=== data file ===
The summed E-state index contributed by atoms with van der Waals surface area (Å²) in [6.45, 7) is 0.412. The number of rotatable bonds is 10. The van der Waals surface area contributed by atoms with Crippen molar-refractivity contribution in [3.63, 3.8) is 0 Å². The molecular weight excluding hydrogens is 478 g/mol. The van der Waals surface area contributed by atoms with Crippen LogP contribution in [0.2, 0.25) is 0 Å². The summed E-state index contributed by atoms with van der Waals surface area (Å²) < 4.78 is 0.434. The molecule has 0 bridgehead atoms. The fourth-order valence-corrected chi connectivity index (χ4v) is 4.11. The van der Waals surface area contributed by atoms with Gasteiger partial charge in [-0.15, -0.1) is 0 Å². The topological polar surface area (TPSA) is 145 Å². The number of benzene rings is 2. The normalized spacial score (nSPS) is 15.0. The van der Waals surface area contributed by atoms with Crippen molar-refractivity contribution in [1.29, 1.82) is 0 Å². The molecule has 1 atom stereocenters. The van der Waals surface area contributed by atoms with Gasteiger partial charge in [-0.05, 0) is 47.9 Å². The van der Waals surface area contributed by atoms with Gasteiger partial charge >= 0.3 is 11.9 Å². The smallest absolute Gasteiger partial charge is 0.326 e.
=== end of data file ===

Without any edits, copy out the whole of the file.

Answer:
The summed E-state index contributed by atoms with van der Waals surface area (Å²) in [6.45, 7) is 0.412. The number of rotatable bonds is 10. The van der Waals surface area contributed by atoms with Crippen molar-refractivity contribution in [3.63, 3.8) is 0 Å². The molecular weight excluding hydrogens is 478 g/mol. The van der Waals surface area contributed by atoms with Crippen LogP contribution in [0.2, 0.25) is 0 Å². The summed E-state index contributed by atoms with van der Waals surface area (Å²) < 4.78 is 0.434. The molecule has 0 bridgehead atoms. The fourth-order valence-corrected chi connectivity index (χ4v) is 4.11. The van der Waals surface area contributed by atoms with Gasteiger partial charge in [-0.15, -0.1) is 0 Å². The topological polar surface area (TPSA) is 145 Å². The number of benzene rings is 2. The normalized spacial score (nSPS) is 15.0. The van der Waals surface area contributed by atoms with Crippen molar-refractivity contribution in [1.29, 1.82) is 0 Å². The molecule has 1 atom stereocenters. The van der Waals surface area contributed by atoms with Gasteiger partial charge in [-0.05, 0) is 47.9 Å². The van der Waals surface area contributed by atoms with Gasteiger partial charge >= 0.3 is 11.9 Å². The smallest absolute Gasteiger partial charge is 0.326 e.